If Women are the Rake, Ivey is the Tax: Thoughts After My First WSOP
by Abel Lin
In college while playing poker you’d eventually watch one of the most famous films for any degenerate-wannabe: Rounders. Whether you picked up cards at a home game, fraternity, or social event, everyone romanticized Matt Damon’s run for the World Series. It was the movie that shed light on Texas Hold’Em before it even became popular in Moneymaker’s 2003 breakout year. Bonus, it was filled with amazing quotes and a laughable Russian accent for John Malkovich.
Even though I own the Collector’s Edition, I don’t touch it anymore. It’s so far from the truth it’s almost lethal to mire in its mystical vapors. After this trip and re-living what can only be described as the “euphoric hell” that grinders go through, I now understand how lucky I used to run in the $2-$5 NL games.
Here are three things that I learned that can be quickly applied to startup/every day mentality.
1. Preparing to Win Not Just on Special Occasions
Before the tournament I was meticulous in my planning. I made sure I ate non-greasy, light breakfast food and that I’d chew 20 times (which is insane, but the recommended number per mouthful) per bite, which I never do. I prepared snacks for each break, coordinated when I’d do bathroom breaks, all down to the wire.
Then I realized, “Why don’t I do this every day?” Why can’t I prepare the crap out of each day wanting to win the daily baby seal cereal prize? I had chosen to not kick ass every day, which is falling short of my potential.
Play like you’re gonna win every day with a plan.
2. Variance Builds Character
There’s a saying in poker that amateurs think it’s all skill, intermediate players think it’s all luck, and the pros know it’s both. Even if you’re making the right decisions, sometimes the deck is just a cooler. The statistical “luck” that comes with short-term poker is known as variance. In context, it is usually used to explain despite you putting the money in ahead, he just two-outtered you on the river. You can constantly adapt to the table’s aggression, the type of tournament, or type of cash game but nothing will prepare you for a bad down-swing.
And by bad, I mean you can be running for months or years bad. All the best pros have known that fateful experience of “busting” out of Vegas and having to recoup a bankroll. The solution? You just have to survive it.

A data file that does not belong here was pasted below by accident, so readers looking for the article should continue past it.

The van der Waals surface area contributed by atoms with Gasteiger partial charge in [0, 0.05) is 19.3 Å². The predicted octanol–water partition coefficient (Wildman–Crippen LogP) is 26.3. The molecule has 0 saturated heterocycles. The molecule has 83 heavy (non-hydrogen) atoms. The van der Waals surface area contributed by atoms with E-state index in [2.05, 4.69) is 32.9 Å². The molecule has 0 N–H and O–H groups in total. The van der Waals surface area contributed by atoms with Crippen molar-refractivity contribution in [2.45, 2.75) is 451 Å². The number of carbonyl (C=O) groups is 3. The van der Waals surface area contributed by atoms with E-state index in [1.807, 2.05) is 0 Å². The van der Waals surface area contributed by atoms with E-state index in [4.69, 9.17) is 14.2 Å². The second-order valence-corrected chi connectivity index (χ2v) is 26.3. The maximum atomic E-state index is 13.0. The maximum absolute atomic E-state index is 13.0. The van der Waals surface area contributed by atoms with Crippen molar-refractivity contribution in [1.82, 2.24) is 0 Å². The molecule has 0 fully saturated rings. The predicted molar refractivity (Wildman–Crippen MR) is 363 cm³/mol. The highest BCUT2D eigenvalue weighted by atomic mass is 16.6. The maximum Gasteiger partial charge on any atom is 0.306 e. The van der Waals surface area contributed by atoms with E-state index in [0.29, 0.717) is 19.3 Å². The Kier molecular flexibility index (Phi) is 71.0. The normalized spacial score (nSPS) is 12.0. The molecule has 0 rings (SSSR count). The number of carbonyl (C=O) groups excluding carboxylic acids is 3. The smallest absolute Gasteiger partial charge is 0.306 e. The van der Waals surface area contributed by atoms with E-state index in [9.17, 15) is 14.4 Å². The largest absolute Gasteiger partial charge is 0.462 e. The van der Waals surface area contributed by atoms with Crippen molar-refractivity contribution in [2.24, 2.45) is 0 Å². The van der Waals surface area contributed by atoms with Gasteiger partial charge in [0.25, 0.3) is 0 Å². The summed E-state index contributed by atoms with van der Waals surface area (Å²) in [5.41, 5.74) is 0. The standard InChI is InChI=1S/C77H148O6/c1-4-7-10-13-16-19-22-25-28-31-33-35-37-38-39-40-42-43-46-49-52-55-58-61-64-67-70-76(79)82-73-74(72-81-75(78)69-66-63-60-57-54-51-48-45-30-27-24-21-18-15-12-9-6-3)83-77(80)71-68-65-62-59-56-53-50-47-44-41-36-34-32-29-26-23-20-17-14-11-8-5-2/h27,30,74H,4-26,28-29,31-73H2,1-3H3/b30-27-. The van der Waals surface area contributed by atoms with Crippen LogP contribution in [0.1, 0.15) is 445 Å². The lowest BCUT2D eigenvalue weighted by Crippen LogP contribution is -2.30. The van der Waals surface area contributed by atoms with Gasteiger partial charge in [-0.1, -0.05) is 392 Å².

This trip reminded me that you need to have the balls and chubby skin to make through scrappy times. Boot-strapped startups are akin to such variances where you don’t know when your next cash flow is coming from. But you believe in yourself and the cause, so press on.
The world doesn’t reward scared money.
3. Paying Your Dues to Be a Killer
One of my poker pro buddies that I happened to meet up during this trip gave me a great explanation of why Phil Ivey is the best poker player in the world now.
“It’s all about balls,” he said as he pulled a drag on the cigarette (his smoking was proportional to the amount of poker he was playing). “Phil Ivey plays the best when he’s broke. He has a terrible gambling habit, but that’s actually what makes him a f-cking killer.” Basically, he wasn’t saving anything for the trip back home. Money was just a language of expressing how much he’d dominate you. He could care LESS about anything, and just focus on the game.
And so the pecking order develops. The penny games come up to dump money to us $1/$2 lifers, and we dump money upwards when we think we can play at those $2/$5, $5/$10 games, and the chain goes all the way to the top of the circus: Phil freaking Ivey. The one with the biggest balls of all.
With that, it brings us to a savory lesson: don’t be afraid to go all-in and fail. It kind of ties with number 2 about not being scared money, but this is its end game. There are NO short cuts anywhere, even in poker. Long-term success is still a very tangible metric within this community, and the boom-bust of gambling is the measuring ruler of our poker civilization. People who win stay, and the rest make Las Vegas a “weekend getaway” for the rest of their lives.
Learn as much as you can as you move up in your game with the due diligence that is needed, and someday you’ll be smoking a cigarette talking about the f-cking killers you swam with.